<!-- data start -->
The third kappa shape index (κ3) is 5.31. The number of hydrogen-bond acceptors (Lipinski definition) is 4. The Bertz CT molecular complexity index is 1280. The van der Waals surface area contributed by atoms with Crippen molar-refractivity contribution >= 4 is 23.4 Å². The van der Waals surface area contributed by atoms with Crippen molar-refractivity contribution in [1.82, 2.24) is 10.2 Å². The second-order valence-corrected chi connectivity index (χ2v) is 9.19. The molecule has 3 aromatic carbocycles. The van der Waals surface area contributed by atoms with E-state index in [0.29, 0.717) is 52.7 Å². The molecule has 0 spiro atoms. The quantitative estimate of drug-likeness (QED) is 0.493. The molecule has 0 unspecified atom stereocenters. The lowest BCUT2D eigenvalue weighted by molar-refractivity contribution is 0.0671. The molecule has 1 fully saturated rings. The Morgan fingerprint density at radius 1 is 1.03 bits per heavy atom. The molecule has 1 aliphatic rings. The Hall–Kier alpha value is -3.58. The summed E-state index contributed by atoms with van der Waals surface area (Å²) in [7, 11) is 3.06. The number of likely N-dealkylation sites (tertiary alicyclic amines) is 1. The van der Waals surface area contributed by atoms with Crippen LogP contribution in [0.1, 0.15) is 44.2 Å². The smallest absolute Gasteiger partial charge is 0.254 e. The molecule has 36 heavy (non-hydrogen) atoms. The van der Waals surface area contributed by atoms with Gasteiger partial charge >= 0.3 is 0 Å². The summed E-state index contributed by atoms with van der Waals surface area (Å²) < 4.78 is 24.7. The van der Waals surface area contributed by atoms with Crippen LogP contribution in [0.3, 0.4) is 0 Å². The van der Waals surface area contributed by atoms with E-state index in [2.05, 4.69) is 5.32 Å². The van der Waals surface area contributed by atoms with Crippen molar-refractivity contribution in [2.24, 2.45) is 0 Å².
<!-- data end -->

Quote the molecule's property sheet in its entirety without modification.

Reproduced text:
The third kappa shape index (κ3) is 5.31. The number of hydrogen-bond acceptors (Lipinski definition) is 4. The Bertz CT molecular complexity index is 1280. The van der Waals surface area contributed by atoms with Crippen molar-refractivity contribution >= 4 is 23.4 Å². The van der Waals surface area contributed by atoms with Crippen molar-refractivity contribution in [1.82, 2.24) is 10.2 Å². The second-order valence-corrected chi connectivity index (χ2v) is 9.19. The molecule has 3 aromatic carbocycles. The van der Waals surface area contributed by atoms with E-state index in [0.29, 0.717) is 52.7 Å². The molecule has 0 spiro atoms. The quantitative estimate of drug-likeness (QED) is 0.493. The molecule has 0 unspecified atom stereocenters. The lowest BCUT2D eigenvalue weighted by molar-refractivity contribution is 0.0671. The molecule has 1 fully saturated rings. The Morgan fingerprint density at radius 1 is 1.03 bits per heavy atom. The molecule has 1 aliphatic rings. The Hall–Kier alpha value is -3.58. The summed E-state index contributed by atoms with van der Waals surface area (Å²) in [7, 11) is 3.06. The number of likely N-dealkylation sites (tertiary alicyclic amines) is 1. The van der Waals surface area contributed by atoms with Crippen LogP contribution in [0.1, 0.15) is 44.2 Å². The smallest absolute Gasteiger partial charge is 0.254 e. The molecule has 36 heavy (non-hydrogen) atoms. The van der Waals surface area contributed by atoms with Gasteiger partial charge >= 0.3 is 0 Å². The summed E-state index contributed by atoms with van der Waals surface area (Å²) < 4.78 is 24.7. The van der Waals surface area contributed by atoms with Crippen LogP contribution in [0.3, 0.4) is 0 Å². The van der Waals surface area contributed by atoms with E-state index in [2.05, 4.69) is 5.32 Å². The van der Waals surface area contributed by atoms with Crippen molar-refractivity contribution in [2.24, 2.45) is 0 Å².